Why would anyone purposely move toward discomfort and adversity? This is a question that often arises when I talk about the life I lived as an Outward Bound instructor. Why leave all of the modern conveniences and comforts of modern life for the unknown and often uncomfortable experience of a wilderness expedition?
Adversity is our greatest teacher. When we learn to recognize this we can learn as leaders to let go of the "safety" of the known, seeing it as the illusion that is truly is. One need only look at the business landscape of the last twenty years. Hopefully the Blockbuster's and Borders Books' of the world have taught us about resting in the comfort of the known landscape.
In my book, Outward Bound Lessons To Live A Life of Leadership, I talk about the lessons learned from participants and former leaders of Outward Bound. The organization's founder, Kurt Hahn, was known to say, "Your disability is your opportunity." This is a beautiful summation of the learning that...
Shortly after my new book, Outward Bound Lessons To Live A Life of Leadership, was under contract with Berrett Koehler Publishers, I flew to New York City to talk with Tom James about the book. Tom, who at the time was serving as the Provost, Dean and Vice President for Academic Affairs of the Teacher's College at Columbia University, spent several hours with me discussing the book. In addition to a remarkable career in higher education Tom is one of the most knowledgeable experts on Outward Bound and its founder Kurt Hahn.
His thoughts, guidance and encouragement were instrumental to me as I took on this project. An occasional encouraging email or suggestion along the way also helped. And after the book was published I received these words from him: "I am impressed that you have found a new approach to illuminating what Outward Bound and its kin are able to do for human performance and self-knowledge. Congratulations, and I hope you enjoy the many avenues of...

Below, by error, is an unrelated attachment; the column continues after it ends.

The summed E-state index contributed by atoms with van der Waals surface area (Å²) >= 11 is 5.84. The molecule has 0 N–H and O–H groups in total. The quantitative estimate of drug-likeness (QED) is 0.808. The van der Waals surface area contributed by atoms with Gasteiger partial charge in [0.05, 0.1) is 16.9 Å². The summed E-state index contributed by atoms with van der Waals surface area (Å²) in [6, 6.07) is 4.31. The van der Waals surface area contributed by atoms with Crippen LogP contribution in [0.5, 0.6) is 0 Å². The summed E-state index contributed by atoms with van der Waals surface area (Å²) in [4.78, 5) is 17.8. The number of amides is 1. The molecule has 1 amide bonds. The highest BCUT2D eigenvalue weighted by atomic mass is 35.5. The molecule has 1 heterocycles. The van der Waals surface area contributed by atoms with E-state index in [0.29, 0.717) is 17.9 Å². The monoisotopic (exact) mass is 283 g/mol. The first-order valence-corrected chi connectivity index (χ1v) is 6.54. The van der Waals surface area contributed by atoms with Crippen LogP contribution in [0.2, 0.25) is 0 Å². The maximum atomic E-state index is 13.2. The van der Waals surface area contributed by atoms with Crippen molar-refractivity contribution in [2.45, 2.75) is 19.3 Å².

I need your help to launch my new book and honor an amazing organization.
On Tuesday, October 15 Outward Bound Lessons To Live A Life of Leadership will be available for purchase. This is a big day for me, the culmination of a lifetime of striving toward a goal. The book is a co-publication with Outward Bound, a non-profit organization I was involved with for more than two decades. Part of the royalties for this book will go to support Outward Bound's mission of changing lives.
I've had a lifelong dream to be a published author, and that dream becomes real October 15. And I need your help to make this launch a successful one. So here's the ask:
1. Please PURCHASE THE BOOK FROM AMAZON ON OCTOBER 15. Amazon's algorithm looks at activity by the hour and the day. Coming out of the gates the first day will help to give the book visibility and show up in more searches. Thank you in advance for doing this.
2. Share this blog with your network. Ask them to purchase a...